A fascinating thing happened in the two quiet weeks of the holiday season. Dean and I worked on a publishing challenge, and we learned something by doing so. We always learn when we teach. Always. And Dean loves challenges. Me, not so much. I set my own writing challenges because if someone else tells me what to do with my writing, I find a way […]
When I teach craft workshops, one of the things I work on the hardest is teaching writers the difference between taste and “good fiction.” I put “good fiction” in quotes, because there seems to be this belief among most writers and readers that “good fiction” is something quantifiable. Certain books are “good” because they have elements that professors approve of, or elements that the culture […]
Most writers check their traditional book contracts for the advance, the payout, and the due dates. They don’t look at anything else. Writer after writer, and editor after editor, have told me this.
I always look toward the editing clauses first. Because if they’re ugly, the rest of the contract usually is as well.
This applies to all kinds of writing for traditional markets, especially for nonfiction and short fiction. I’ve seen terrible editing clauses in those contracts, and what’s ironic is that those clauses often seem to be the most innocuous.
What you want is complete control of the content of your work.
We all have those moments when we think, Jeez, if I just write [insert latest trend here], I’ll do so much better than I’m already doing. It doesn’t matter how well we’re already doing. There’s always a better. If you’ve been in the business a long time, you have a follow-up thought: I know how to do [latest trend]. It wouldn’t take much. And if […]
When I was taking classes in the craft of fiction, everyone—from established professional writers to English professors—recommended that a writer never ever say that a character looked like a famous actor. No “he resembled a young Orson Welles” or “she dressed like Claudette Colbert.” Not only was it lazy writing—the Gurus said—but, more importantly, there was no way for your reader to know exactly what […]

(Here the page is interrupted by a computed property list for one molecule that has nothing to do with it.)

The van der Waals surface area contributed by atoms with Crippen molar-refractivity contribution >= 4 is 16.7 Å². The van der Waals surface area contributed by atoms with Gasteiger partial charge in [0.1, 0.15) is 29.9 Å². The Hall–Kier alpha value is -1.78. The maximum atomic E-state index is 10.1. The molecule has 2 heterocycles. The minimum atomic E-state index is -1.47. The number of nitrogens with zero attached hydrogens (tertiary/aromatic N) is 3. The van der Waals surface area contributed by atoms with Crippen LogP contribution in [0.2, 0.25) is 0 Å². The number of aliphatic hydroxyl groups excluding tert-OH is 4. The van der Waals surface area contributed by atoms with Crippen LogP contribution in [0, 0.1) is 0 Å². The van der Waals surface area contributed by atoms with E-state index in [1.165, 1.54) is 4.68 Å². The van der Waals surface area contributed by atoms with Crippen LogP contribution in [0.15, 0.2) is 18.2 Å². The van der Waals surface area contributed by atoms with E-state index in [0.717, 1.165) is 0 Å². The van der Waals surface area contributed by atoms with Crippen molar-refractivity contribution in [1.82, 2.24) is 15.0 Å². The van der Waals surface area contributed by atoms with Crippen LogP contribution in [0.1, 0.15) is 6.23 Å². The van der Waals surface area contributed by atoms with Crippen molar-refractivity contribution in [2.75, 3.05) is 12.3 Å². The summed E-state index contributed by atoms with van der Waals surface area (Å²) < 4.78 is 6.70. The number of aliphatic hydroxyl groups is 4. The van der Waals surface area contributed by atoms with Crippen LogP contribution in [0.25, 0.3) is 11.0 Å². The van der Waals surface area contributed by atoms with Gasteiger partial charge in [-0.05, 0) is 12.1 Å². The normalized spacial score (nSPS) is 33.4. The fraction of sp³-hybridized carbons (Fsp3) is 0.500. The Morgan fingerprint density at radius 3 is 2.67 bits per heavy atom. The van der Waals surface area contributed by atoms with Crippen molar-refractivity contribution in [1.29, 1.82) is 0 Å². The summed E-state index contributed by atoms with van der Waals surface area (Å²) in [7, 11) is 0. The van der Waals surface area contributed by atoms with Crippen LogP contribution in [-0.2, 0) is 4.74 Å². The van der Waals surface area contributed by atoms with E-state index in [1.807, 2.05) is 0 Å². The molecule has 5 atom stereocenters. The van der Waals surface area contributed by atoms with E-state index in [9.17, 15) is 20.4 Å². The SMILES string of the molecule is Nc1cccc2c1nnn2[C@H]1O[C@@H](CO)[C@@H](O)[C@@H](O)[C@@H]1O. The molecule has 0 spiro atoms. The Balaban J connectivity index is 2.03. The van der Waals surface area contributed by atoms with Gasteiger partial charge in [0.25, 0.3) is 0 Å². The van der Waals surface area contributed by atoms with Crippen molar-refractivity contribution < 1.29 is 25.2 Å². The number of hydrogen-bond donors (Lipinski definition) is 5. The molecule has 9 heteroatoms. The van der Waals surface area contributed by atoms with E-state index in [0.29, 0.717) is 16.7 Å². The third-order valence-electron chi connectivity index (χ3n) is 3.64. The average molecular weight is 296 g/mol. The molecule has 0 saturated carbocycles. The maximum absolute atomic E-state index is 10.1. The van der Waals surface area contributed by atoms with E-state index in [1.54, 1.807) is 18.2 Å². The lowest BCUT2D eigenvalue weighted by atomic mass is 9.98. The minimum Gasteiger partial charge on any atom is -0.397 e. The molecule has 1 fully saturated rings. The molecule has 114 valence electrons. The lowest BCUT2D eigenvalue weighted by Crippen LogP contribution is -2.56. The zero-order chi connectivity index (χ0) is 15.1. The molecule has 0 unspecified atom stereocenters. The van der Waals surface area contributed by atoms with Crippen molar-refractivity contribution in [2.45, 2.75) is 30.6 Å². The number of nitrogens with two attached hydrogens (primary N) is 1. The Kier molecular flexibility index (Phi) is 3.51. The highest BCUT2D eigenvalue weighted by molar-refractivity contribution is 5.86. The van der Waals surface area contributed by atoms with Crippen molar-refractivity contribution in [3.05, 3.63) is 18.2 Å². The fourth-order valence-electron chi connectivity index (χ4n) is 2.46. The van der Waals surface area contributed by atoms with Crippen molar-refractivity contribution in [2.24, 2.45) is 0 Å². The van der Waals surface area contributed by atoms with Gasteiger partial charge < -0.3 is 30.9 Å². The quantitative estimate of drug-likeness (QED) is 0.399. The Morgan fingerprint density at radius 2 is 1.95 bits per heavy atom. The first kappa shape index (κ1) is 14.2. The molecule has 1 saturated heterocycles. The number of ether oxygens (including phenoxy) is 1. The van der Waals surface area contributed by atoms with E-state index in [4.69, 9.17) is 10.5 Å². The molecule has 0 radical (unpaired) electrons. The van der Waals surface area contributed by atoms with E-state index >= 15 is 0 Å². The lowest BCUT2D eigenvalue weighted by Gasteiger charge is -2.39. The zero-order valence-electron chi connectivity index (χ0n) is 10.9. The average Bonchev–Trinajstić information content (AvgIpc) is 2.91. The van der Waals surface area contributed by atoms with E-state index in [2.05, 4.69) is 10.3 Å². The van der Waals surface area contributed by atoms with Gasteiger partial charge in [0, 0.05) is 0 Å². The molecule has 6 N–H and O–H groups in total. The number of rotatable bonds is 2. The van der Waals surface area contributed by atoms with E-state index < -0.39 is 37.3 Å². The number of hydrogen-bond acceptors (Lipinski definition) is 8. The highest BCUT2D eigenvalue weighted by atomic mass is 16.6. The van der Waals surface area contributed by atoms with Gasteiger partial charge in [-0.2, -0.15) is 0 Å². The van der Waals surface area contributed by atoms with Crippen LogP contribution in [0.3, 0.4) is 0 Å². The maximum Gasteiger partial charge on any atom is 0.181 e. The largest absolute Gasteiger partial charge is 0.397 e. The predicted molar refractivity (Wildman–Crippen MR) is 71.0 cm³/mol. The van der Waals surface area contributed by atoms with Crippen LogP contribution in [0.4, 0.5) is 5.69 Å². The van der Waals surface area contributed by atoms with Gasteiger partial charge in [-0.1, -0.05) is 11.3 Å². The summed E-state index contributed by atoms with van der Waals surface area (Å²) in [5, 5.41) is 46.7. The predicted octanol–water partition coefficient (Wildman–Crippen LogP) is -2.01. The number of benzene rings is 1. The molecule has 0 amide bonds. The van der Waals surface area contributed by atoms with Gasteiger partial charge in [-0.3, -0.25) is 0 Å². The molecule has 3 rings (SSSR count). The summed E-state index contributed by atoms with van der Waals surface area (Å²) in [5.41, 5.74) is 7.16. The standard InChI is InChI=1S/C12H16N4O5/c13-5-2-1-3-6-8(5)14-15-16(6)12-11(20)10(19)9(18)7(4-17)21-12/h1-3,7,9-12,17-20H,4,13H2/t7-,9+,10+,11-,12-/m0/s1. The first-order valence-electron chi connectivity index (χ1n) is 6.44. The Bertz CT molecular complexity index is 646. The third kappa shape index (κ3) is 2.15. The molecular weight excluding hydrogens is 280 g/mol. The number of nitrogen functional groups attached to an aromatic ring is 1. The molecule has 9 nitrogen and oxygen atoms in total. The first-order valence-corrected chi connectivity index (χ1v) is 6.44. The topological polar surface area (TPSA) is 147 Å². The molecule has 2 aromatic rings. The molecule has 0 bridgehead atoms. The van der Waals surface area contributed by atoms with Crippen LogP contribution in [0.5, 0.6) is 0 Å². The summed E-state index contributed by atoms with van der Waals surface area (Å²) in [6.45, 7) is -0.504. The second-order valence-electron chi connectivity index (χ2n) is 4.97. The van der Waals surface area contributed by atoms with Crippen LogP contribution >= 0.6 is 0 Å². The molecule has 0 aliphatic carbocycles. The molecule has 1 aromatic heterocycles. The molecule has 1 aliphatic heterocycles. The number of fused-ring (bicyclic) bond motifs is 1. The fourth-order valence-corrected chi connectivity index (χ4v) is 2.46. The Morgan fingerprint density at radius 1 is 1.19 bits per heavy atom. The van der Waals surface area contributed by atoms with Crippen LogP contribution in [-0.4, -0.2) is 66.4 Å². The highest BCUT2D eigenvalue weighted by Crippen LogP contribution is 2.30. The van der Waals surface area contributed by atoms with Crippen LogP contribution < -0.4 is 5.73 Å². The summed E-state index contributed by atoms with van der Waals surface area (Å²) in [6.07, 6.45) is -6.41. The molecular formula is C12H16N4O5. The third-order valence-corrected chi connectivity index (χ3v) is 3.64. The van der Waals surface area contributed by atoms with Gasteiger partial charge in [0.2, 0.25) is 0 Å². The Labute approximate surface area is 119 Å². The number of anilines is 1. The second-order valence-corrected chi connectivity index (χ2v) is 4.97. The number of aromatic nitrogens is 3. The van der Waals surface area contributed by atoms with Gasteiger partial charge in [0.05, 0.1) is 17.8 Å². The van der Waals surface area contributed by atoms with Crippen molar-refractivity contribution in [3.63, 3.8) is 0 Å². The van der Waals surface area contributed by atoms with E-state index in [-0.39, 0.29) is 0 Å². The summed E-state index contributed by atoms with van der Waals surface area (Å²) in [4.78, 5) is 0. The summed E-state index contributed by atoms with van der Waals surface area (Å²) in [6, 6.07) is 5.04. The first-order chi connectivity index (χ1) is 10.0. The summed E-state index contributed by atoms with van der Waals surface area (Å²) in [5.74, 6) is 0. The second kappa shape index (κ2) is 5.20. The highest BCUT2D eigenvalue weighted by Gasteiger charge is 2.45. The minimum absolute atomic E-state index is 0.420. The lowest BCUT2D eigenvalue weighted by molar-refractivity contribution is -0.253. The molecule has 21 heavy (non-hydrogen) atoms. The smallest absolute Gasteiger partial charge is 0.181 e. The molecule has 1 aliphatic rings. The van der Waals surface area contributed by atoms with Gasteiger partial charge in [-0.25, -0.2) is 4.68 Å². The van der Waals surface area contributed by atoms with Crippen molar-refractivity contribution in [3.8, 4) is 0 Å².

I taught a week-long science fiction craft workshop in October, and read lots of excellent stories. I’ll mention them when they show up in print and you can find them. I’ll be amazed if editors don’t snatch these stories up. I know that Lee Allred took some for the second Fiction River special that he’s editing, and I told the students if they didn’t sell […]
This morning, on my Twitter feed, a kind gentleman tweeted me with the news that he had just bought the first volume of Fiction River on Smashwords. Then he thanked me for “having good sense to make it easy not to steal.” I know what he meant, even though the tweet was oddly phrased: WMG Publishing has published DRM-free editions of Fiction River, in addition […]
I spent the holidays seeing movies. I expected to relax. I did not expect to find a blog topic, but I did. Two of the movies I saw, Jack Reacher, and The Hobbit: An Unexpected Journey, came from books. Both films had a different approach to the book’s fan base. In one case, it might pay off. In another, it didn’t. For months, I have […]
The Business Rusch: Changing Times (Overview) Kristine Kathryn Rusch As I have mentioned many times in the past, my industry—publishing—is changing. I have written a few posts about it, but generally, I have avoided the topic. My reason is simple: this business blog, and the Freelancer’s Guide before it, are geared toward the general business reader, not just toward everyone in the publishing industry. However, […]